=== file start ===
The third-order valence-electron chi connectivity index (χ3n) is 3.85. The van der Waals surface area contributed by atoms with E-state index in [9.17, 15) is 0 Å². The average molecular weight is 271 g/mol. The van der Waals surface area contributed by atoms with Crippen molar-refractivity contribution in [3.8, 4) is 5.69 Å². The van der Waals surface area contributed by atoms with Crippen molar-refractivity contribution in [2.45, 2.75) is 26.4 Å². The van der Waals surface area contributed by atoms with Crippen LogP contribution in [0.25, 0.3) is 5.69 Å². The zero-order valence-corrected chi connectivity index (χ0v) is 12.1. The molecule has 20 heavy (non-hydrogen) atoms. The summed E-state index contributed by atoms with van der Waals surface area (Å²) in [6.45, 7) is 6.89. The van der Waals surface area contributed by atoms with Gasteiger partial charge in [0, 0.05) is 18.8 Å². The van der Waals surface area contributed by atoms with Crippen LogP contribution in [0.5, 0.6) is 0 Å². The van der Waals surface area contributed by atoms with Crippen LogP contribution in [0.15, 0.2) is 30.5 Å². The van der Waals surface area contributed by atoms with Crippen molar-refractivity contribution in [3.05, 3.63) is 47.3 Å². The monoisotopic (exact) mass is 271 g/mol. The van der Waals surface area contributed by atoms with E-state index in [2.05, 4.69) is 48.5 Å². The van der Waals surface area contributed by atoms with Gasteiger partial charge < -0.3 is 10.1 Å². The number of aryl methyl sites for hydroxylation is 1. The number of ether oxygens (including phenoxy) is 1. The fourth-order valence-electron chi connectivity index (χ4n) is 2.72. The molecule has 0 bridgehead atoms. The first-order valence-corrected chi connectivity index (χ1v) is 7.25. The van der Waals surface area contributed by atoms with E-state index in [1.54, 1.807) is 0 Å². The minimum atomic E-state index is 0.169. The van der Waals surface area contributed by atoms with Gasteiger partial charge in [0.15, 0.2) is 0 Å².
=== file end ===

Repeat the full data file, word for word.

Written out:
The third-order valence-electron chi connectivity index (χ3n) is 3.85. The van der Waals surface area contributed by atoms with E-state index in [9.17, 15) is 0 Å². The average molecular weight is 271 g/mol. The van der Waals surface area contributed by atoms with Crippen molar-refractivity contribution in [3.8, 4) is 5.69 Å². The van der Waals surface area contributed by atoms with Crippen molar-refractivity contribution in [2.45, 2.75) is 26.4 Å². The van der Waals surface area contributed by atoms with Crippen LogP contribution in [0.25, 0.3) is 5.69 Å². The zero-order valence-corrected chi connectivity index (χ0v) is 12.1. The molecule has 20 heavy (non-hydrogen) atoms. The summed E-state index contributed by atoms with van der Waals surface area (Å²) in [6.45, 7) is 6.89. The van der Waals surface area contributed by atoms with Gasteiger partial charge in [0, 0.05) is 18.8 Å². The van der Waals surface area contributed by atoms with Crippen LogP contribution in [0.5, 0.6) is 0 Å². The van der Waals surface area contributed by atoms with Crippen LogP contribution in [0.15, 0.2) is 30.5 Å². The van der Waals surface area contributed by atoms with Crippen molar-refractivity contribution in [3.05, 3.63) is 47.3 Å². The monoisotopic (exact) mass is 271 g/mol. The van der Waals surface area contributed by atoms with E-state index in [2.05, 4.69) is 48.5 Å². The van der Waals surface area contributed by atoms with Gasteiger partial charge < -0.3 is 10.1 Å². The number of aryl methyl sites for hydroxylation is 1. The number of ether oxygens (including phenoxy) is 1. The fourth-order valence-electron chi connectivity index (χ4n) is 2.72. The molecule has 0 bridgehead atoms. The first-order valence-corrected chi connectivity index (χ1v) is 7.25. The van der Waals surface area contributed by atoms with E-state index in [1.54, 1.807) is 0 Å². The minimum atomic E-state index is 0.169. The van der Waals surface area contributed by atoms with Gasteiger partial charge in [0.15, 0.2) is 0 Å².